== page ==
About half of the women 40 and older have dense breasts, based on CDC statistics.
More than 297,700 women are expected to be diagnosed with invasive breast cancer this year and about 43,700 will die from the disease, according to estimates from the American Cancer Society. With the rise of breast cancer diagnoses in women, US Food and Drug Administration's new regulations will require mammography facilities to notify patients about the density of their breasts, per NBC news.
The new rules will require mammogram providers nationwide to notify patients if they have dense breast tissue and recommend that they consult with a doctor about whether they need additional screening. This regulation is important as having dense breast tissues is an indicator of having a higher chance of getting breast cancer, according to the Centers for Disease Control and Prevention.
“Today’s action represents the agency’s broader commitment to support innovation to prevent, detect and treat cancer,” Dr. Hilary Marston, the FDA’s chief medical officer, said in a statement. Dr. Anne Hoyt, the co-medical director for breast imaging at UCLA, called it "a step in the right direction."
All U.S. women getting mammograms will soon receive information about their breast density, which can sometimes make cancer harder to spothttps://t.co/ns4Jb3eUej— NBC New York (@NBCNewYork) March 10, 2023
"Sometimes women that have breast cancers that are present, those breast cancers are not seen on the mammogram because they are hidden by breast density," she said. "The identification of dense breast tissue can be a marker of slightly greater risk of getting breast cancer, and it may need additional breast imaging," said Dr. Harold Burstein, a medical oncologist at the Dana-Farber Cancer Institute in Boston and a professor at Harvard Medical School.
NEWS! The FDA has announced a new national requirement for breast density reporting to both patients and referring health providers. A long haul for dense breast inform advocates. More: https://t.co/LOxnCcfM6q pic.twitter.com/aNrx5XJOig— JoAnn Pushkin (@JoAnnPushkin) March 9, 2023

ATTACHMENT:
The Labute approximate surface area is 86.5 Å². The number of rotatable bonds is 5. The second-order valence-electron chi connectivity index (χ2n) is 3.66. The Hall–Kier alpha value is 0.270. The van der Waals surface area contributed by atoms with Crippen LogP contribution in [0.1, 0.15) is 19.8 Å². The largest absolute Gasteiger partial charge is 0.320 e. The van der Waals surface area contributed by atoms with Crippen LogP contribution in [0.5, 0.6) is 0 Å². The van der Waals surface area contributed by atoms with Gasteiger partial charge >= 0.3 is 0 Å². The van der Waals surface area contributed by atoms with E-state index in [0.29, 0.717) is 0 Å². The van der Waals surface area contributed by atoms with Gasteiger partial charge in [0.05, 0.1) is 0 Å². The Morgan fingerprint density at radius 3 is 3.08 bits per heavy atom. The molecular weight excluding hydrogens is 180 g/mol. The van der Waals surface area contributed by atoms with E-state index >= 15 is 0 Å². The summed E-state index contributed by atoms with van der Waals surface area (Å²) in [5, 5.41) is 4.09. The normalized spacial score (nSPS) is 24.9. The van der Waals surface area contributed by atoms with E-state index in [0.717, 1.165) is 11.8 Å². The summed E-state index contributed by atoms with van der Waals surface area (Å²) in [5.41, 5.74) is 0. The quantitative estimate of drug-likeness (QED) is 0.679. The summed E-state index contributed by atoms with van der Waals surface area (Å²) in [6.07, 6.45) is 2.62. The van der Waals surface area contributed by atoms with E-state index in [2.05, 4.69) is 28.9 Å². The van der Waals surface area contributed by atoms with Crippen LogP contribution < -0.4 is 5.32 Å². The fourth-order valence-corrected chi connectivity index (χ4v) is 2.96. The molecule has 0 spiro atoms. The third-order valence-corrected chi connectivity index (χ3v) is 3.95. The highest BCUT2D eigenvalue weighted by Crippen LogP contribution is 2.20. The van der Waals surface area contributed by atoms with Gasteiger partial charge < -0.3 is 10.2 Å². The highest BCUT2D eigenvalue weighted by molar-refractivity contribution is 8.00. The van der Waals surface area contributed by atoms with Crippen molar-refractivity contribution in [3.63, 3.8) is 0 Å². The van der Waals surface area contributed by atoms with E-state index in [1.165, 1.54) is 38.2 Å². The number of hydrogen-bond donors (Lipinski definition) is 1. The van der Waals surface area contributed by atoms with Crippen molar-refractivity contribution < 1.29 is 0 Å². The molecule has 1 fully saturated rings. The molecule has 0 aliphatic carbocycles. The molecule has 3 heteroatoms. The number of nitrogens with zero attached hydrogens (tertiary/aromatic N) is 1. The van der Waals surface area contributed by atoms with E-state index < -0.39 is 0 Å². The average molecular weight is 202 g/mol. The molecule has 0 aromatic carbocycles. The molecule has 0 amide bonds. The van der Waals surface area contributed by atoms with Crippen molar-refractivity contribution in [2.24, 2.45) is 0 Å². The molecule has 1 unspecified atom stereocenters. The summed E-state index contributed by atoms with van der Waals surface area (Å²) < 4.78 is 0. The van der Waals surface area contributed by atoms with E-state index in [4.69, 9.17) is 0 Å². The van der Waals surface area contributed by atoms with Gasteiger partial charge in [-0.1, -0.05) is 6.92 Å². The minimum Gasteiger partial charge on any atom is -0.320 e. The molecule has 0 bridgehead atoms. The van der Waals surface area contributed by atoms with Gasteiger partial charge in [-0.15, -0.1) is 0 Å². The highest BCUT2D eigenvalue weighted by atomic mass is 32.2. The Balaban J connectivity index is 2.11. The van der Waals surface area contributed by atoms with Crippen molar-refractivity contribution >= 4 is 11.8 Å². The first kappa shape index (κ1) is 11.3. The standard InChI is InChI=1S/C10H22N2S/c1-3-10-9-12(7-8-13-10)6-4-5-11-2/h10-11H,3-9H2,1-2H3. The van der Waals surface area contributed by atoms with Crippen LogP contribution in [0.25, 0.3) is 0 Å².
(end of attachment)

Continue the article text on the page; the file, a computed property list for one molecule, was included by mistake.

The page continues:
About half of the women 40 and older have dense breasts, based on CDC statistics. Mammogram providers have been asked to implement the new standards within 18 months, according to the agency. Burstein said, “Just because you have dense breast tissue doesn’t mean you have breast cancer, and it doesn’t mean you’re going to get breast cancer.” He explained, “But what it might mean is that you need some extra imaging.”
As far as self-diagnosis is concerned, JoAnn Pushkin, executive director of New York-based DenseBreast-info, a website that educates the public about dense breasts, said women can't detect the condition on their own because it has "nothing to do with the way your breasts look or feel."
“It is the tissue composition of the breast,” she said. The only way to find out whether you have dense breasts is via a mammogram, which doctors generally recommend every one or two years for women starting in their 40s or 50s. Women with dense breasts are recommended to also get an ultrasound.
Until this regulation, thirty-eight states already required providers to give women information about breast density after a mammogram, but not all of them require providers to notify a woman if she herself has dense breasts. The FDA's new rules released on March 9th, essentially set a minimum amount of information mammogram providers will be required to tell women.
This is a welcome stop to ensure early diagnosis of breast cancer and improve possible outcomes of the treatment.
Representative Cover Image Source: Getty Images | FatCamera